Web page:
Ironically, news of Sandfire’s withdrawal comes only weeks after the Red Mountain project identified a large, strong and robust gold anomaly named Last Chance, measuring 15 square kilometres, in the area located in the world class Tintina Gold Province. Recent discoveries add to Red Mountain project’s two existing high grade deposits - with an Inferred Mineral Resource of 9.1 million tonnes @ 12.9 per cent zinc equivalent for 1.1 million tonnes of contained zinc equivalent at Dry Creek and WTF (West Tundra Flats).
Red Mountain in good company
Adding an encouraging endorsement of White Rock’s first foray overseas, notes Gill is the knowledge that the Tintina Gold Province has already proven to be an exceptional resource base. The area has played host to gold deposits such as Donlin Creek (45Moz gold) owned by NovaGold and Barrick; Fort Knox (13.5Moz gold) owned by Kinross; and Pogo (10Moz gold) owned by Northern Star.
White Rock recently announced the discovery of two significant surface geochemical anomalies within the Tintina Province. Within the greater gold anomaly, a highly anomalous core area with over 3.5 kilometre of east-west strike length has been defied by four first order stream catchments at >100ppb (0.1g/t) gold, with a peak value of >0.4g/t gold, and a robust gold anomaly defined by 27 stream sediment sample points (see figure two).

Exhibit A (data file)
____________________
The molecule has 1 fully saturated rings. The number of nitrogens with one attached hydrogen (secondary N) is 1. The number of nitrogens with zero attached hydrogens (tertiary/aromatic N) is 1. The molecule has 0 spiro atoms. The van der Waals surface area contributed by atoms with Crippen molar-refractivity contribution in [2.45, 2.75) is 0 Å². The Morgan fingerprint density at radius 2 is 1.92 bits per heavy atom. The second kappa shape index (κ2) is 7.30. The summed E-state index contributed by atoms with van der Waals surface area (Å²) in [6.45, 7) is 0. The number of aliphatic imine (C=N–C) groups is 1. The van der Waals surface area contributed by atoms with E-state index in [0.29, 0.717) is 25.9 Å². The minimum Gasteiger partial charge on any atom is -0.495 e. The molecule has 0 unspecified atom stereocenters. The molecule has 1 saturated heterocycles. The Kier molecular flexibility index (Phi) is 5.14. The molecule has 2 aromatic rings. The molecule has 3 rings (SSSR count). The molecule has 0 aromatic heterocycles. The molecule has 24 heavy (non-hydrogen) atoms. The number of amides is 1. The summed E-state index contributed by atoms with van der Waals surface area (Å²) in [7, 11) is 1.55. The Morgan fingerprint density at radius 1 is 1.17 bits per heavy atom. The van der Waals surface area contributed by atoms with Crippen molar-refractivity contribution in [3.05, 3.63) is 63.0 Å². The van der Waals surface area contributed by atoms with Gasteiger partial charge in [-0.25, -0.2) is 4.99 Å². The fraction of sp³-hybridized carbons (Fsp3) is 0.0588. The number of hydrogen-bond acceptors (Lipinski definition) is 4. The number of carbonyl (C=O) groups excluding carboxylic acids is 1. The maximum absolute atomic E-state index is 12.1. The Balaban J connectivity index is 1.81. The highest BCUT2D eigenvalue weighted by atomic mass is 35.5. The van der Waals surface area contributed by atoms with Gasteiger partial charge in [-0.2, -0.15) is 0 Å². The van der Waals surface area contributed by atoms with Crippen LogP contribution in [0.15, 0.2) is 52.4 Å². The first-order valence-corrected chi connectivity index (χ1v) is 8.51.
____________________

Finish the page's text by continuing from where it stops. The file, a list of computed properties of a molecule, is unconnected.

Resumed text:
In light of these discoveries, White Rock moved quickly to secure an additional 84 square kilometres of tenements over these two high priority, and high quality target areas.
Located along a regional-gold-arsenic-antimony trend that extend to the east, the Last Chance Gold anomaly has never had any historic mining claims staked, and hence remains unexplored. To put the magnitude of Red Mountain’s unexplored potential in context, the project now comprises 894 state mining claims and mineral locations covering 216 square miles (559 square kilometres).
The anomaly is spatially associated with a suite of Cretaceous granites, similar in age to those associated with the major deposits throughout the Tintina Gold Province. As a result, Gill remains confident of White Rock identifying such a strong and coherent gold anomaly that’s yet to be explored for gold. That’s despite the significant placer gold workings downstream, only 12 kilometres from the Last Chance gold target.
Given the massive untapped potential within its 2020 drill program, what’s truly exciting, adds Gill is finding out exactly how significant the resource expansion could be. “We’re itching to get on the ground and check that out once the snow melts later this year,” Gill recently commented.